It’s a pretty common thread that people who have spent an extended time abroad tend to come home with some new opinions. Usually – hopefully – these come along with a big dose of open-mindedness and a heightened interest in other cultures. But for your friends or colleagues who haven’t left your homeland, these kinds of issues just won’t have the priority that they do for you.
Take this as an example. On a short trip back home in between jobs on different continents, someone I knew asked me: “How do you be friends with somebody who doesn’t speak English as a first language?” They already had trouble grasping how I could teach English to Japanese people when I couldn’t speak their language, but when I told them that people like these had become good friends of mine, their understanding completely failed them.
And some might be jealous
Be careful not to drop your travel tales into too many conversations. After traveling pretty widely, I know I’m guilty of this at times, and there is a clear reaction from some people if I begin a story with “When I was on the Trans-Siberian …”, which seems like one of jealousy. Not everybody has the same opportunity as you to travel abroad, but they might want to – so be sensitive about who you discuss your experiences with.
Worst of all, you might feel stuck
I’d lived in Europe and Asia for six years and taken probably a dozen short trips a year to different countries and regions. In Europe, budget airlines made it affordable to literally fly to Paris for the weekend. When I returned to Perth, the most isolated city on earth, getting away to see something different became much more difficult, and a whole lot more expensive.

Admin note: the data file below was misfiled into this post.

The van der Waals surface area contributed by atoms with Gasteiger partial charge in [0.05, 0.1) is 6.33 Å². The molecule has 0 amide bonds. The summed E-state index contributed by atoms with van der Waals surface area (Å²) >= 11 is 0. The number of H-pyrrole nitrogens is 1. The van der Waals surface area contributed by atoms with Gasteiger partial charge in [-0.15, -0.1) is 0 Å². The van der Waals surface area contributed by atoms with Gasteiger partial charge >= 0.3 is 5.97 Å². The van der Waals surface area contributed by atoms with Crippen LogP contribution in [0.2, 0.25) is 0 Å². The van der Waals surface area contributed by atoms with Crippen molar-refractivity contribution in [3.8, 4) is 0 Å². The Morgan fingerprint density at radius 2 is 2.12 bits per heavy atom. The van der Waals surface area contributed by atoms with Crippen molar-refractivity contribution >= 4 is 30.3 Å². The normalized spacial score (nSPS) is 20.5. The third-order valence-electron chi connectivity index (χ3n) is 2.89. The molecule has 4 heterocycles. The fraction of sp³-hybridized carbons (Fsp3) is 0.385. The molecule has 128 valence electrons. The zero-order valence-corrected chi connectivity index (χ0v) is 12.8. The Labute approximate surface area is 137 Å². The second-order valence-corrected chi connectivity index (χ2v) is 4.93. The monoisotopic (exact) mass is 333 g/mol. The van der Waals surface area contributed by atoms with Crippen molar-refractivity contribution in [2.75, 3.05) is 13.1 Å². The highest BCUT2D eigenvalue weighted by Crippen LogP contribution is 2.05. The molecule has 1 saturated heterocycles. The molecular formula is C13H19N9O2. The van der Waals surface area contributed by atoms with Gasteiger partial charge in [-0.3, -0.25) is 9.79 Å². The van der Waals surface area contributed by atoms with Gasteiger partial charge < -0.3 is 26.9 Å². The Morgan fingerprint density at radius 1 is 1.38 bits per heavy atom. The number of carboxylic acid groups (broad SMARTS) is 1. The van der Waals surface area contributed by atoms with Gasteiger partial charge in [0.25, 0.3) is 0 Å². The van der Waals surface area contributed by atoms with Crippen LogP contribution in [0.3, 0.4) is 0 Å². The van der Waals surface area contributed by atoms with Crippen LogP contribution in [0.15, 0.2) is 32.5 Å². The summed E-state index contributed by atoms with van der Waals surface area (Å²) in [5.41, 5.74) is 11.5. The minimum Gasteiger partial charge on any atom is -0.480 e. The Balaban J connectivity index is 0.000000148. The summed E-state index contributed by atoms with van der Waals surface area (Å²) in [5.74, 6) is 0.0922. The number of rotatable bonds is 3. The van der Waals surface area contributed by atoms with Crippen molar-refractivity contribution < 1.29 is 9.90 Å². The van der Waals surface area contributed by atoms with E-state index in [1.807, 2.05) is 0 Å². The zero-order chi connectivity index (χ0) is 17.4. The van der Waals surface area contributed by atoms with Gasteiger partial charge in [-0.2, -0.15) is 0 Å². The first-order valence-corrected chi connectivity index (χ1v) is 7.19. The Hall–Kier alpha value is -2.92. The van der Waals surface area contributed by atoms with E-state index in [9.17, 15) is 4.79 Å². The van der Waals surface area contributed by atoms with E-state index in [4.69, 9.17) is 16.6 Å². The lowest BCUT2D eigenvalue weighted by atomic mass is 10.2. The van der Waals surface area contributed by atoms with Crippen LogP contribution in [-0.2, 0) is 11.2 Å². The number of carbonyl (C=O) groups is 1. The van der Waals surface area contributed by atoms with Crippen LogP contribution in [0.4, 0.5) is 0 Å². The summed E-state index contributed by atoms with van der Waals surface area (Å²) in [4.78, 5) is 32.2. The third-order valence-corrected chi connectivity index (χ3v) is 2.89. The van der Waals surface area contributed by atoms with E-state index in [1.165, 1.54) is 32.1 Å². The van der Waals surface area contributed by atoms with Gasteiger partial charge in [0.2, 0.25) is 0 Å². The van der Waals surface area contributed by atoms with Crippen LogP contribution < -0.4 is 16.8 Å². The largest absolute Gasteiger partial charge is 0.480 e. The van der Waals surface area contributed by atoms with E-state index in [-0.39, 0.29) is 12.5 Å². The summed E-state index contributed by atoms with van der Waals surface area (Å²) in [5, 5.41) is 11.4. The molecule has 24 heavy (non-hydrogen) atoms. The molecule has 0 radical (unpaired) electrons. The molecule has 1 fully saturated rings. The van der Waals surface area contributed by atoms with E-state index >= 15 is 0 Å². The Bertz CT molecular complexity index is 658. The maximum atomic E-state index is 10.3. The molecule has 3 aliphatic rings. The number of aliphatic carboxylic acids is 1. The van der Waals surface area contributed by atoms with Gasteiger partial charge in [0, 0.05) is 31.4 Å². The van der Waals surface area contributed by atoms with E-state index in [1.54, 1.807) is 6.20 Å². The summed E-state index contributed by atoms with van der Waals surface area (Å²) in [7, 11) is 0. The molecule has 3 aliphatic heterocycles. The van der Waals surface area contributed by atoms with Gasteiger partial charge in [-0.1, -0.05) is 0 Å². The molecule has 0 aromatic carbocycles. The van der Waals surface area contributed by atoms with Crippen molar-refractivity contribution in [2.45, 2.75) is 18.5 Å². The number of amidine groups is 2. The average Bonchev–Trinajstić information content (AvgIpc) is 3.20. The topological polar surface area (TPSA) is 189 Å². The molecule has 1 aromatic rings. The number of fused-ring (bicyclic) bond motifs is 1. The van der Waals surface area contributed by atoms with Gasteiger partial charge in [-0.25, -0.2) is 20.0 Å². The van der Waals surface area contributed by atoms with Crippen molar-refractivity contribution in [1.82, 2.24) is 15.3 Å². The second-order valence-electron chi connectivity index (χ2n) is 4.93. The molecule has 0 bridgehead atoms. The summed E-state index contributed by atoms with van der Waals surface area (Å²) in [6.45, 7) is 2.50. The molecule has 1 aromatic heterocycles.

Just as I was feeling the most depressed about being back home, my best friend in Germany rang up to ask advice on how she should celebrate her upcoming big birthday. “I’m trying to decide between going to New York or renting a house in Tuscany.” I knew she was serious and that from her base in Germany, where I used to live too, these ideas didn’t sound at all outlandish. But from here in the bottom corner of the southern hemisphere they sounded sky high impossible. In case you’re interested, she chose Tuscany.
Can you survive reverse culture shock?
My reverse culture shock was so bad on visits home while I lived overseas that I wondered if I could ever return to Australia. Eventually, I met and married a German who convinced me that we should give it a go. And it’s turned out fine, but not without some reverse culture shock.
For me, the best way to deal with all of these problems is to ensure the world around me is both multicultural and supportive. I’ve gone out of my way to make friends with people who speak the languages I’ve picked up, or who have had similar experiences living abroad. That makes all the rest of the crazy reactions and fears of normality subside enough for me to deal with life happily. So far. But I’m still itching to get away again.
By Amanda Kendle via Can You Survive Reverse Culture Shock? – Vagabondish.